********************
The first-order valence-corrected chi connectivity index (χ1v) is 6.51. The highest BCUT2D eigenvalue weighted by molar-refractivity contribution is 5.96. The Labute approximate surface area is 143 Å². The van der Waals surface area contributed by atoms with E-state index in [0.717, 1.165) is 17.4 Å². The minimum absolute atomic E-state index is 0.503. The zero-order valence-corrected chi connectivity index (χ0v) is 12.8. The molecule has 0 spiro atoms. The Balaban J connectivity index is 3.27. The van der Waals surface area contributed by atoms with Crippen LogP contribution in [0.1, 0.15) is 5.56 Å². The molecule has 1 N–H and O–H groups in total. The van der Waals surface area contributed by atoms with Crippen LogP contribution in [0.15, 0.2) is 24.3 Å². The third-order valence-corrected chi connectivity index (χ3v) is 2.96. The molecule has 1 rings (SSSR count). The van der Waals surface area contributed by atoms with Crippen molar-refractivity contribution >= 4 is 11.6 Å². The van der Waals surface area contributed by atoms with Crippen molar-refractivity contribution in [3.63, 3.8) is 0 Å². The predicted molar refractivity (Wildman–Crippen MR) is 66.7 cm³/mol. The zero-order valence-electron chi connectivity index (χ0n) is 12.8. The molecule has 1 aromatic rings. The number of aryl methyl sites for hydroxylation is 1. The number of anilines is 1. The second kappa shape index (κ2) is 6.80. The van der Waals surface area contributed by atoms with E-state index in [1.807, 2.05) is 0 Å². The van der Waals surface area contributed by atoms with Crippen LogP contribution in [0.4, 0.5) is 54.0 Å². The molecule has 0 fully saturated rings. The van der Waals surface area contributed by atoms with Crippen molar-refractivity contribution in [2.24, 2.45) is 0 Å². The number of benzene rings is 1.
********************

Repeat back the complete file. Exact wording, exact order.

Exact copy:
The first-order valence-corrected chi connectivity index (χ1v) is 6.51. The highest BCUT2D eigenvalue weighted by molar-refractivity contribution is 5.96. The Labute approximate surface area is 143 Å². The van der Waals surface area contributed by atoms with E-state index in [0.717, 1.165) is 17.4 Å². The minimum absolute atomic E-state index is 0.503. The zero-order valence-corrected chi connectivity index (χ0v) is 12.8. The molecule has 0 spiro atoms. The Balaban J connectivity index is 3.27. The van der Waals surface area contributed by atoms with Crippen LogP contribution in [0.1, 0.15) is 5.56 Å². The molecule has 1 N–H and O–H groups in total. The van der Waals surface area contributed by atoms with Crippen LogP contribution in [0.15, 0.2) is 24.3 Å². The third-order valence-corrected chi connectivity index (χ3v) is 2.96. The molecule has 1 rings (SSSR count). The van der Waals surface area contributed by atoms with Crippen molar-refractivity contribution >= 4 is 11.6 Å². The van der Waals surface area contributed by atoms with Crippen molar-refractivity contribution in [3.63, 3.8) is 0 Å². The predicted molar refractivity (Wildman–Crippen MR) is 66.7 cm³/mol. The zero-order valence-electron chi connectivity index (χ0n) is 12.8. The molecule has 1 aromatic rings. The number of aryl methyl sites for hydroxylation is 1. The number of anilines is 1. The second kappa shape index (κ2) is 6.80. The van der Waals surface area contributed by atoms with E-state index in [1.807, 2.05) is 0 Å². The van der Waals surface area contributed by atoms with Crippen LogP contribution in [0.4, 0.5) is 54.0 Å². The molecule has 0 fully saturated rings. The van der Waals surface area contributed by atoms with Crippen molar-refractivity contribution in [2.24, 2.45) is 0 Å². The number of benzene rings is 1.